Run-TryBot: Josh Bleecher Snyder <josharian@gmail.com>
TryBot-Result: Gobot Gobot <gobot@golang.org>
Reviewed-by: Keith Randall <khr@golang.org>
@randall77

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randall77 commented Apr 12, 2016

So besides src==nil and *dst==src, there's another condition that would be interesting to get stats on: dst points to the stack. It might illuminate code (I'm looking at you, convT2I and friends) where the writes are always within the stack. With might still need the write barrier because of stack barriers, but maybe some rearrangement/optimization would be possible.

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josharian commented Mar 2, 2018

I had a sudden suspicion that I should look again at this. With the move of the write barrier to assembly, it has gotten a bit harder to instrument. Leaving in the vestigial wbe variable so I could re-use Austin's awk command, here is my instrumentation for amd64:

diff --git a/src/runtime/asm_amd64.s b/src/runtime/asm_amd64.s
index 2376fe0aae..f07c0bcbe1 100644
--- a/src/runtime/asm_amd64.s
+++ b/src/runtime/asm_amd64.s
@@ -2384,6 +2384,15 @@ TEXT runtime·gcWriteBarrier(SB),NOSPLIT,$120
        // faster than having the caller spill these.
        MOVQ    R14, 104(SP)
        MOVQ    R13, 112(SP)
+
+       MOVQ    $1, R13
+       CMPQ    AX, (DI)
+       JNE     3(PC)
+       LOCK; XADDQ R13, runtime·wbe(SB)
+
+       MOVQ    $1, R13
+       LOCK; XADDQ R13, runtime·wb(SB)
+
        // TODO: Consider passing g.m.p in as an argument so they can be shared
        // across a sequence of write barriers.
        get_tls(R13)
diff --git a/src/runtime/proc.go b/src/runtime/proc.go
index f20e77eee5..0e0c1d446c 100644
--- a/src/runtime/proc.go
+++ b/src/runtime/proc.go
@@ -224,9 +224,12 @@ func main() {
        }
 }
 
+var wb, wbe, wbz uint64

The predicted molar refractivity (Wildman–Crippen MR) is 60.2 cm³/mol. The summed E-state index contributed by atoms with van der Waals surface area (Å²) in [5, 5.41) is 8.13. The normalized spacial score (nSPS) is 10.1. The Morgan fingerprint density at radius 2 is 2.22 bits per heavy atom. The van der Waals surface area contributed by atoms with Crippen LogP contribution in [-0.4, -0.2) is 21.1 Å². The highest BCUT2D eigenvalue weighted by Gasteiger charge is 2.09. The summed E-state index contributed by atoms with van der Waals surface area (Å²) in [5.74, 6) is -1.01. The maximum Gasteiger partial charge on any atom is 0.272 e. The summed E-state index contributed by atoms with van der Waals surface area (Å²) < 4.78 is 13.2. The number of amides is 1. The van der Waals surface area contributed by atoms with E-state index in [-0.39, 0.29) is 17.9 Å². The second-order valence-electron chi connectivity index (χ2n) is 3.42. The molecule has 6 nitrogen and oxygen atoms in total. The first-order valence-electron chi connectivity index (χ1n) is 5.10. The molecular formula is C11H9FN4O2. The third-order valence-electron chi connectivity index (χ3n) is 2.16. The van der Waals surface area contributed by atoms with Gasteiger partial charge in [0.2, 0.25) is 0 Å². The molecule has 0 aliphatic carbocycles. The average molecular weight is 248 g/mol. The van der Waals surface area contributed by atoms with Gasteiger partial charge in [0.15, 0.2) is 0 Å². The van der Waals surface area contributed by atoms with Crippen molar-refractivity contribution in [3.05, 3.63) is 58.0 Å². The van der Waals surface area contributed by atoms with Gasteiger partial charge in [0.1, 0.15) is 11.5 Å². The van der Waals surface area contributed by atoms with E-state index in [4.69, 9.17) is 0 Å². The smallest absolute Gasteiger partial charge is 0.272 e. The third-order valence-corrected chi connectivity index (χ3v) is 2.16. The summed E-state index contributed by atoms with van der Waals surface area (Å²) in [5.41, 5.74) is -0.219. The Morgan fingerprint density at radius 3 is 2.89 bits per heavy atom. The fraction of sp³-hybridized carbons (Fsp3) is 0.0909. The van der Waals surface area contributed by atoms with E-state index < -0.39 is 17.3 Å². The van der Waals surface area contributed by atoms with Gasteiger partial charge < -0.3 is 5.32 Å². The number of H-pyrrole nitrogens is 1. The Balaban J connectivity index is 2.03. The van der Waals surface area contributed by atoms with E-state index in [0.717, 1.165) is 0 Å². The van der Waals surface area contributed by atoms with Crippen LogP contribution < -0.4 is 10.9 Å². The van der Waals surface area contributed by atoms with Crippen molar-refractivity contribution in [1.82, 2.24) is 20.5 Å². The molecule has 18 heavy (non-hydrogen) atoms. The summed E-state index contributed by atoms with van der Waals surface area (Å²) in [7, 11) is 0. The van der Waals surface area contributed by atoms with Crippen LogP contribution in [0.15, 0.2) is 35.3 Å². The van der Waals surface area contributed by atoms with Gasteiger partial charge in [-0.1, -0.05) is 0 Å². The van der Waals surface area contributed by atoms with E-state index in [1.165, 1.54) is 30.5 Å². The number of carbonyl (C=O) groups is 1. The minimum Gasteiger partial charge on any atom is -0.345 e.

+
 // os_beforeExit is called from os.Exit(0).
 //go:linkname os_beforeExit os.runtime_beforeExit
 func os_beforeExit() {
+       println("WB", wb, wbe, wbz)
        if raceenabled {
                racefini()
        }

The result for make.bash piped through Austin's awk command is: 70074409 16189273 0.

That's >23% of write barriers with *dst == src, which is suspiciously similar to the amount prior to the append optimization. I suspect that that optimization got lost when the write barrier insertion got moved in to the SSA backend. I've filed #24209 to look at that again.

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cherrymui commented Mar 2, 2018

I suspect that that optimization got lost when the write barrier insertion got moved in to the SSA backend.

No, it is not lost. Using @rsc's test case:

$ cat x.go
package p

func f(x *[]int) []int {
    *x = append(*x, 1)
    return *x
}
$ go tool compile -S x.go | grep :4
	// fast path
	0x0026 00038 (x.go:4)	MOVQ	8(AX), CX
	0x002a 00042 (x.go:4)	MOVQ	16(AX), DX
	0x002e 00046 (x.go:4)	MOVQ	(AX), BX
	0x0031 00049 (x.go:4)	LEAQ	1(CX), SI
	0x0035 00053 (x.go:4)	CMPQ	SI, DX
	0x0038 00056 (x.go:4)	JGT	110
	0x003a 00058 (x.go:4)	LEAQ	1(CX), DX
	0x003e 00062 (x.go:4)	MOVQ	DX, 8(AX)
	0x0042 00066 (x.go:4)	MOVQ	$1, (BX)(CX*8)
	// slow path
	0x006e 00110 (x.go:4)	LEAQ	type.int(SB), AX
	0x0075 00117 (x.go:4)	MOVQ	AX, (SP)
	0x0079 00121 (x.go:4)	MOVQ	BX, 8(SP)
	0x007e 00126 (x.go:4)	MOVQ	CX, 16(SP)
	0x0083 00131 (x.go:4)	MOVQ	DX, 24(SP)
	0x0088 00136 (x.go:4)	MOVQ	SI, 32(SP)
	0x008d 00141 (x.go:4)	PCDATA	$0, $0
	0x008d 00141 (x.go:4)	CALL	runtime.growslice(SB)
	0x0092 00146 (x.go:4)	MOVQ	40(SP), AX